What this west-end bidding war says about Toronto’s housing market
The house that was for sale along Perth Avenue and Junction Triangle is nothing extra-ordinary. It is a simple house that is more or less the same as those lined up along the area. However, its recent sale got everyone into frenzy. These include the entire neighbourhood and the real estate players in the Toronto area.
Houses priced below the $800,000 price range are a good buy in a tight market where demand outstrips supply. With recession, low priced houses are lapped up easily the moment they are offered for listing. The said house, with its tasteful renovation, and in a neighbourhood that is becoming upscale, is considered as one of the first “good buy” for the year.
The bidding during the open house last weekend attracted more than 400 people. These bidding veterans checked on the highly sought after property: up to date renovation in the kitchen and bathroom areas, appliances made of stainless steel, and proximity to — schools, transport, and the city central area.
The deadline for submission of offers was 7p.m. on Tuesday night. There were 32 offers that were submitted and the winning bid was $848,625, which was more than the asking price of $639,900. This bid was over by $210,000 or 33 percent higher than the listed price.
The owner and co-listing agent, Mike Gryspeerdt, was overwhelmed by what happened. He lived with his family in the house for 12 years and did not expect the bidding frenzy that ensued. He was shocked by what happened and apologized to everybody when he faced frustrated house hunters and real estate investors.
Realtors within the area, though prohibited by the organization (Real Estate Council of Ontario) to speak out against competitors, felt that the property in Pert Avenue was priced very low. Similar prices along the area ranges from beyond $700,000.
Everyone agrees that the house was listed low since a similar house on Perth Avenue sold for $730,000. This sentiment was relayed by buyer representative, Maggie Lind. The house should have been priced higher since it has add-ons like —designer kitchen, top of the rank basement music studio, and high efficient improvements all over the house.
Gryspeerdt, believes that the number of bids represent a high record for Toronto. It may be because the Junction Triangle area is considered as prime property with a good neighbourhood to boot.
Realtors in the area say that what happened in Perth Avenue represents the many problems that face the real estate market. This is in contrast to the best efforts made by Finance Minister, Jim Flaherty.
The most pressing problem is the lack of inventory listing of properties that are for sale in the area. The Toronto Real Estate Board (TREB) noticed the sudden drop in real listing of homes for sale since the start of recession in 2008.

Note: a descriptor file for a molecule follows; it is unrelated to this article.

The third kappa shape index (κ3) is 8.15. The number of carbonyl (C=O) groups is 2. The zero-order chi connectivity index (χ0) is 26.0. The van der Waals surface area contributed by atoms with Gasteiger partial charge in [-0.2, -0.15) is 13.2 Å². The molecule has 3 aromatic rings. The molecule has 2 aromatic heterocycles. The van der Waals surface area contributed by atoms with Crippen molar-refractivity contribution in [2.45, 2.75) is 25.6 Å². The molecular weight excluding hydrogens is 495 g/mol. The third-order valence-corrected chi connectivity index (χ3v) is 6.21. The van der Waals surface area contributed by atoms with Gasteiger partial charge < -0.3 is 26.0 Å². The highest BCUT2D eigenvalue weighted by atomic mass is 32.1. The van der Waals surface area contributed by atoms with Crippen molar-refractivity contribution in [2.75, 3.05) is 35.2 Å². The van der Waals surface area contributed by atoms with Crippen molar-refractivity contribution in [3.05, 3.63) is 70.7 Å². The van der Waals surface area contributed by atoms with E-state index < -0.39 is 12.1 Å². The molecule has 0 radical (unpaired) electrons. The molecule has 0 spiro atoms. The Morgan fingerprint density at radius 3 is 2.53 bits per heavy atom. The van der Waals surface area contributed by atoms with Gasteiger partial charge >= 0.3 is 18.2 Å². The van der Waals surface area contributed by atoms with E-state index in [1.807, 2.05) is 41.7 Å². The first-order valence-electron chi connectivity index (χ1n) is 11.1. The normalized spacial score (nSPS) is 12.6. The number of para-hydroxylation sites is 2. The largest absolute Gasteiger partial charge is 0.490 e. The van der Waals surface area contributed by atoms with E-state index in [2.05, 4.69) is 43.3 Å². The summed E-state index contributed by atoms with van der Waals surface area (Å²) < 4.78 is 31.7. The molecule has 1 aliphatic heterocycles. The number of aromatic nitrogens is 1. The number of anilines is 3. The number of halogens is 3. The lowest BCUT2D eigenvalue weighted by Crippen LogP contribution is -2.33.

The listings for homes dropped down by 17 percent in 2012. The figures dropped down further by 14 percent in 2013, says TREB. The average listing is 16,000 homes, including the slow months of December.
The predicament now is on where to go — if prices move up that will be considered drastic. People are not buying that, what they are doing is staying put and doing some renovations. It can cost $100,000 to make the next move.
TREB cites that other problems that befuddle real estate brokerage are the doubling of land transfer taxes in Toronto. In addition, the real estate brokers themselves are to be blamed since they insist on keeping the five percent commission — thereby pushing fees and house prices sky high.
Another problem that faces the industry is the tight mortgage credit. It has become difficult to buy a $1 million plus house with less than 20 percent down payment. Hence, buyers are now opting for the lower priced homes, say mortgage broker Steve Garganis.
There were also buyers who waited it out, with the expectation that prices will drop in the last two years. They realized that it did not. However, in condominiums, prices are going down since supply is more than the demand.
Sales have gone down in the last two quarters of 2013, but have not affected prices. The average price for a detached home is $894,654 in Toronto by middle of January. This figure represents a 21.1 increase from the previous period, per TREB.
Semi-detached homes had gone up by 14 percent, or an average of $581,475.
Semis were up almost 14 per cent, to an average of $581,475.
Other factors that compound the problem are newbie realtors with less than five years’ experience. They lack the professional expertise to neither gauge the market nor rein in prospective buyers. This was the assessment of the Toronto board with some 37,000 realtor members.
Realtors who have been long in the business, oftentimes say that every bid contributes to price movements in the overall house prices. The recent sale of the said Perth Avenue home will serve as the benchmark of prices for realtors coming up with their new price listing.
The public oftentimes blame the realtors and agents for under listing, but realtor David Fleming says, “Realtors are not doing a good job of informing their buyers.”
Every sales agent looking at Perth properties should always think that prices can go beyond $800,000. And they do, says Lind – the broker for the winning bidder. Though she refused to discuss about her client, all she can say is that they are “ecstatic”
She further mentioned that the property that her client bought is a fabulous house, and would not need further renovation.